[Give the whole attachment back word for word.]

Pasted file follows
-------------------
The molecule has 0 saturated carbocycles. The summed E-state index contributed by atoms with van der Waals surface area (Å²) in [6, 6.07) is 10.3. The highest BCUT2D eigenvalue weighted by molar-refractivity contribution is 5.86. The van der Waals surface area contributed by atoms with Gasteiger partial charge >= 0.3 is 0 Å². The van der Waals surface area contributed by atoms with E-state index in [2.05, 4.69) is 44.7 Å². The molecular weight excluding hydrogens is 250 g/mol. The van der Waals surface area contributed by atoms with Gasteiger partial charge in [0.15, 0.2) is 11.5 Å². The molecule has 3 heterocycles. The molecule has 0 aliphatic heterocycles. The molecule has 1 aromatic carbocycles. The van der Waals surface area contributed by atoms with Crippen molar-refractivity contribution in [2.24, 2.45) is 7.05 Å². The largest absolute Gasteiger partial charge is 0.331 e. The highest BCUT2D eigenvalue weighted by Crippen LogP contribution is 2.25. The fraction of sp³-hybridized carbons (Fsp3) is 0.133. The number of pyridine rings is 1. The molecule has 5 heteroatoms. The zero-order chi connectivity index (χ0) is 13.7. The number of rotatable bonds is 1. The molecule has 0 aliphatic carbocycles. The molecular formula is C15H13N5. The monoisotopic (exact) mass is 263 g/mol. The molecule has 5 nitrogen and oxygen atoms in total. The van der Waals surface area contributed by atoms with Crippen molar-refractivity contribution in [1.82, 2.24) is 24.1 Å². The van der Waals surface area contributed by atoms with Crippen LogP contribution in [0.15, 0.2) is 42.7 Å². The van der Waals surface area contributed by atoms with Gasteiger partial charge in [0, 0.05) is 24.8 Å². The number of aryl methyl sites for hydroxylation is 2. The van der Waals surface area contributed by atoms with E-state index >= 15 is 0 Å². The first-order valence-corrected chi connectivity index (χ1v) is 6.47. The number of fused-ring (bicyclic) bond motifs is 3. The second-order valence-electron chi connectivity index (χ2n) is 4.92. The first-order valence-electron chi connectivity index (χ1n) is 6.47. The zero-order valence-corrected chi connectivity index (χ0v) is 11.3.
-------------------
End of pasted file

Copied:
The molecule has 0 saturated carbocycles. The summed E-state index contributed by atoms with van der Waals surface area (Å²) in [6, 6.07) is 10.3. The highest BCUT2D eigenvalue weighted by molar-refractivity contribution is 5.86. The van der Waals surface area contributed by atoms with Gasteiger partial charge >= 0.3 is 0 Å². The van der Waals surface area contributed by atoms with E-state index in [2.05, 4.69) is 44.7 Å². The molecular weight excluding hydrogens is 250 g/mol. The van der Waals surface area contributed by atoms with Gasteiger partial charge in [0.15, 0.2) is 11.5 Å². The molecule has 3 heterocycles. The molecule has 0 aliphatic heterocycles. The molecule has 1 aromatic carbocycles. The van der Waals surface area contributed by atoms with Crippen molar-refractivity contribution in [2.24, 2.45) is 7.05 Å². The largest absolute Gasteiger partial charge is 0.331 e. The highest BCUT2D eigenvalue weighted by Crippen LogP contribution is 2.25. The fraction of sp³-hybridized carbons (Fsp3) is 0.133. The number of pyridine rings is 1. The molecule has 5 heteroatoms. The zero-order chi connectivity index (χ0) is 13.7. The number of rotatable bonds is 1. The molecule has 0 aliphatic carbocycles. The molecular formula is C15H13N5. The monoisotopic (exact) mass is 263 g/mol. The molecule has 5 nitrogen and oxygen atoms in total. The van der Waals surface area contributed by atoms with Crippen molar-refractivity contribution in [1.82, 2.24) is 24.1 Å². The van der Waals surface area contributed by atoms with Crippen LogP contribution in [0.15, 0.2) is 42.7 Å². The van der Waals surface area contributed by atoms with Gasteiger partial charge in [0, 0.05) is 24.8 Å². The number of aryl methyl sites for hydroxylation is 2. The van der Waals surface area contributed by atoms with E-state index >= 15 is 0 Å². The first-order valence-corrected chi connectivity index (χ1v) is 6.47. The number of fused-ring (bicyclic) bond motifs is 3. The second-order valence-electron chi connectivity index (χ2n) is 4.92. The first-order valence-electron chi connectivity index (χ1n) is 6.47. The zero-order valence-corrected chi connectivity index (χ0v) is 11.3.